“There’s a proverb in Norway that says necessity teaches the naked woman how to knit,” said Bjorn Otto Sverdrup, an executive with Statoil, told the New York Times by way of explaining the ways oil companies are finding new efficiencies to offset the impacts of low oil prices.
Case in point:
In the case of Whiting Petroleum’s Bakken shale holdings in North Dakota, new speed controls on its well pumps reduced equipment repair downtime by 48 percent and helped increase productivity of its wells by 28 percent in recent months.
“Our industry is very slow to adapt to change, so these shake-ups can be good for challenging operators to find better ways to do things,” said Ron Holsey, GE Oil & Gas’s general manager for automatization and optimization.
Statoil is testing new ways to drill and complete wells more efficiently, including replacing diesel for power with natural gas coming from the same field. It is also testing ways to reduce shipments of sand and water in hydraulic fracturing that break and keep open fissures in shale rocks so oil can ooze out. One way is to use bubbly liquefied carbon dioxide to replace some of the water in hydraulic fracturing, a technique Statoil will test this summer in North Dakota.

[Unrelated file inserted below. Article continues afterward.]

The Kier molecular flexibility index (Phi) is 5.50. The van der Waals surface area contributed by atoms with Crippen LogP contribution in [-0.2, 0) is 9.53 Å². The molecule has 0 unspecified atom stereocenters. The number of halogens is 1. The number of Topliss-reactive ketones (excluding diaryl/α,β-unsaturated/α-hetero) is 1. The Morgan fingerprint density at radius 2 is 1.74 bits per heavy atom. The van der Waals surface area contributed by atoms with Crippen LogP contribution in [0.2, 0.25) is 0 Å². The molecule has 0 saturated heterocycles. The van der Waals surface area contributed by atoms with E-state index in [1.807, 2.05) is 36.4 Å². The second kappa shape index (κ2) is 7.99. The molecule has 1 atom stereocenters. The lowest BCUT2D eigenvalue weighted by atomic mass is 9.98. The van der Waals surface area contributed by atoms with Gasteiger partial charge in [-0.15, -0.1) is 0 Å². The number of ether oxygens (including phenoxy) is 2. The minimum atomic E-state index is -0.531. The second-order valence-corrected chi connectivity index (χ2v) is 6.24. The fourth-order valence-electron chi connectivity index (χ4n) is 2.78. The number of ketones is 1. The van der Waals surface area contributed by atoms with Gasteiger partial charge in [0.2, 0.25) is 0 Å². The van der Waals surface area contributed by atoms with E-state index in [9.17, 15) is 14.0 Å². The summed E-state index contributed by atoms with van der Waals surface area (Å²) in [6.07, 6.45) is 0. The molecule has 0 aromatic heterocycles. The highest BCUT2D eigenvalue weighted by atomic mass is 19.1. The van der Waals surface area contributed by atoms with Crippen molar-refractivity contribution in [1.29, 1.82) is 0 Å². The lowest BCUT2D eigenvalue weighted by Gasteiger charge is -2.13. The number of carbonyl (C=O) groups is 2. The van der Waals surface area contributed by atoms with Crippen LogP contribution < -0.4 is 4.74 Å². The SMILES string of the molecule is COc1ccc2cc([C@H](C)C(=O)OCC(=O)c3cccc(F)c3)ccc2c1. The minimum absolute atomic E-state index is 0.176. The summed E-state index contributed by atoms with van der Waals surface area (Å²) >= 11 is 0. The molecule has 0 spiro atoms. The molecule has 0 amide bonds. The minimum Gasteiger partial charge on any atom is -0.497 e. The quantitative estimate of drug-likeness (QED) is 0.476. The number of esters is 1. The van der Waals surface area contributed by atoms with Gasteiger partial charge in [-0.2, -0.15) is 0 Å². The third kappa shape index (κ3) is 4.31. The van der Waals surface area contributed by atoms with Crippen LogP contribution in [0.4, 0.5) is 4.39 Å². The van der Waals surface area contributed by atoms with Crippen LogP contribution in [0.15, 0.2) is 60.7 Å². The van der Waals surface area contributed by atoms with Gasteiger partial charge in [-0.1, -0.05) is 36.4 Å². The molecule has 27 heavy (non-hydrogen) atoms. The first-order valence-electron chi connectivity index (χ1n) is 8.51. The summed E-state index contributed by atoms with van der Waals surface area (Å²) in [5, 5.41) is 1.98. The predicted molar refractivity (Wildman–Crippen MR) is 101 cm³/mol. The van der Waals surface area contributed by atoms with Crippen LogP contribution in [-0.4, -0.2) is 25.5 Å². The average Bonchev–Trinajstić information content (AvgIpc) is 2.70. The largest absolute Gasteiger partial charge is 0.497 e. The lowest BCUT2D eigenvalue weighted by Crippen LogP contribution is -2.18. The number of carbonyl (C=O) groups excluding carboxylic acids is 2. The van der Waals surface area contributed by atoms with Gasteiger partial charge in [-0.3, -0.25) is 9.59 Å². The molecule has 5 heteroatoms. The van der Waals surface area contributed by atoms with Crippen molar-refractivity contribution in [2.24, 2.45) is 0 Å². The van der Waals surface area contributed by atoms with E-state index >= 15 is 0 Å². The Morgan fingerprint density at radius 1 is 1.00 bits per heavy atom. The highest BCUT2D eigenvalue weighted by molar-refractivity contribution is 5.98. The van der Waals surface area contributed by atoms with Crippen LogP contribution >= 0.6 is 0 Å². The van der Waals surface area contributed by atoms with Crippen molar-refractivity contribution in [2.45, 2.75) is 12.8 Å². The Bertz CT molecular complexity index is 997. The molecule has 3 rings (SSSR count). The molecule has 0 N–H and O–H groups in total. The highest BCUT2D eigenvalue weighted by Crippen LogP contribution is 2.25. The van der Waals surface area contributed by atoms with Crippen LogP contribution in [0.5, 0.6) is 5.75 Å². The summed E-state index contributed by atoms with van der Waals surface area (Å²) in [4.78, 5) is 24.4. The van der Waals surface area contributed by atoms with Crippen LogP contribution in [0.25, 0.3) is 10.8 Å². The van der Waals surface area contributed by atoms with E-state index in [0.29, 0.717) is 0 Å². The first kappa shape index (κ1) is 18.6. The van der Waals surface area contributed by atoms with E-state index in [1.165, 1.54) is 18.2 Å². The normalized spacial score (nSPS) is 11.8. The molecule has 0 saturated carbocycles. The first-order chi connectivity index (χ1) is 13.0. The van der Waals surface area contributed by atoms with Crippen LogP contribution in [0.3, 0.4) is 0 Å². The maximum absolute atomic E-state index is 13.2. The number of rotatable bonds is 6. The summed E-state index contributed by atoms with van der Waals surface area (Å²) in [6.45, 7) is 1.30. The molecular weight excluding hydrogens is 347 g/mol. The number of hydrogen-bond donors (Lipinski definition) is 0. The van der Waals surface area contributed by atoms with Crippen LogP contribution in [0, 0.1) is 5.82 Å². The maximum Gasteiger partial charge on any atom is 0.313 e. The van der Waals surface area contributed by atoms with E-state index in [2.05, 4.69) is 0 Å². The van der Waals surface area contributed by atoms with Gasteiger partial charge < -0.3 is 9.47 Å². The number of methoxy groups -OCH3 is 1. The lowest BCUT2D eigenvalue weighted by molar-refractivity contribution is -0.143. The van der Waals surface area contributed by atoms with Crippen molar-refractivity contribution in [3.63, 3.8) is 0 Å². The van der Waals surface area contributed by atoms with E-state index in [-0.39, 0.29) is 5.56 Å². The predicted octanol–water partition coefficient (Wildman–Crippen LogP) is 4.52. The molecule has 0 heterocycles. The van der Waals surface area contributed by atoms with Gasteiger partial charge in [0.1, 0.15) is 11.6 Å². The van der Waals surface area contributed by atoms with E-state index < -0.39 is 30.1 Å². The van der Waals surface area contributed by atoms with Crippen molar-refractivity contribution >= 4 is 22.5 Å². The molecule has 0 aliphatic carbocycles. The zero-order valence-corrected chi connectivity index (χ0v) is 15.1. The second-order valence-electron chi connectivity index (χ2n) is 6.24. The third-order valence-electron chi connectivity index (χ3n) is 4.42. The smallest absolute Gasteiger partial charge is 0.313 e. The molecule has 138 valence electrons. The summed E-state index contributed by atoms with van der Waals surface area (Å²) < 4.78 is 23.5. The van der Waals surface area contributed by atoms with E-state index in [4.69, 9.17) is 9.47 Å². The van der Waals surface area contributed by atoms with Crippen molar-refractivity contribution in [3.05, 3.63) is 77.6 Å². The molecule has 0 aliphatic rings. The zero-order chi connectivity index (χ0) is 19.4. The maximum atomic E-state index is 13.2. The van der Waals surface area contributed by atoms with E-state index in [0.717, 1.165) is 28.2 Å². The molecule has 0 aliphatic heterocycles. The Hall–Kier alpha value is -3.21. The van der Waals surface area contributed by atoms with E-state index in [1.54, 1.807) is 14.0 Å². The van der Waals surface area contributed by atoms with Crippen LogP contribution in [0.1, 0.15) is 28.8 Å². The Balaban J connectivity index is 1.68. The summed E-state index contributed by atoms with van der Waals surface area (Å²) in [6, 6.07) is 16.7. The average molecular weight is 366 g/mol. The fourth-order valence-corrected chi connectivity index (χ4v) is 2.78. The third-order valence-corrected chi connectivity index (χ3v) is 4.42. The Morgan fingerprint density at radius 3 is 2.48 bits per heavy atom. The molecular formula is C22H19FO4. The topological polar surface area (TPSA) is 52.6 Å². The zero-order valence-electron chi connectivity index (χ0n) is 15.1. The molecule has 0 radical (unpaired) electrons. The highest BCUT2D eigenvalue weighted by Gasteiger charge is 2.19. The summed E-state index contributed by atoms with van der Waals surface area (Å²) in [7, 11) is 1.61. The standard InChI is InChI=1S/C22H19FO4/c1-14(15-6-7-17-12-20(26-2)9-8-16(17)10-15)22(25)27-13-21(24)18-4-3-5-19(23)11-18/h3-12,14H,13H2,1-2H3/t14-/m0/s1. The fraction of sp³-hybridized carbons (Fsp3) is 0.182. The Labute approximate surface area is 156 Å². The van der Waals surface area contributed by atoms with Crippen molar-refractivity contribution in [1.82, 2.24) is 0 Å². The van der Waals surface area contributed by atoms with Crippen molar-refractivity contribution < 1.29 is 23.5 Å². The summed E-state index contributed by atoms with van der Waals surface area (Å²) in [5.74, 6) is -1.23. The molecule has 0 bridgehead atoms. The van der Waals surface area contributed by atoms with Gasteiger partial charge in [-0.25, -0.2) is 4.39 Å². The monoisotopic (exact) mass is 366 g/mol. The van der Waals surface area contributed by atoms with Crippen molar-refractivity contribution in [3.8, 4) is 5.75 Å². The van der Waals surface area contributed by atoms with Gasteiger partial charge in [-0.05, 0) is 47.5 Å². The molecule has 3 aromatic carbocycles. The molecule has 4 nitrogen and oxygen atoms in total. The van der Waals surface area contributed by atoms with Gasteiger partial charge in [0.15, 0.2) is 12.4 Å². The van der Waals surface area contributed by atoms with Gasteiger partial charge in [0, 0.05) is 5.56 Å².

“These things we are working on are everlasting,” said Bill Maloney, another Statoil executive told the Times, “because the perfect well doesn’t go away when the price of oil goes back up.”
That’s a powerful point. When oil prices recover, these newly discovered efficiencies are going to persist making the industry more profitable and nimble than before.
Those are good things! Despite what the anti-fossil fuel activists would have us believe, oil and coal are what our economy runs on. Americans expect to be able to power up all their devices and heat their homes and drive thousands and thousands of miles per year all at prices they can afford.
We can’t do that without oil and coal. So every time we find more oil and coal, every time we get better at developing and using those resources more efficiently, we add a bit more security to the way of life we’ve become accustomed to.
And just imagine what the oil and coal industries would be capable of if they weren’t operating in such a politically hostile environment.
Meanwhile, how are communities in the center of the oil patch feeling about things? Well, pretty confident if this recent video put out by the folks in Williston tells us anything: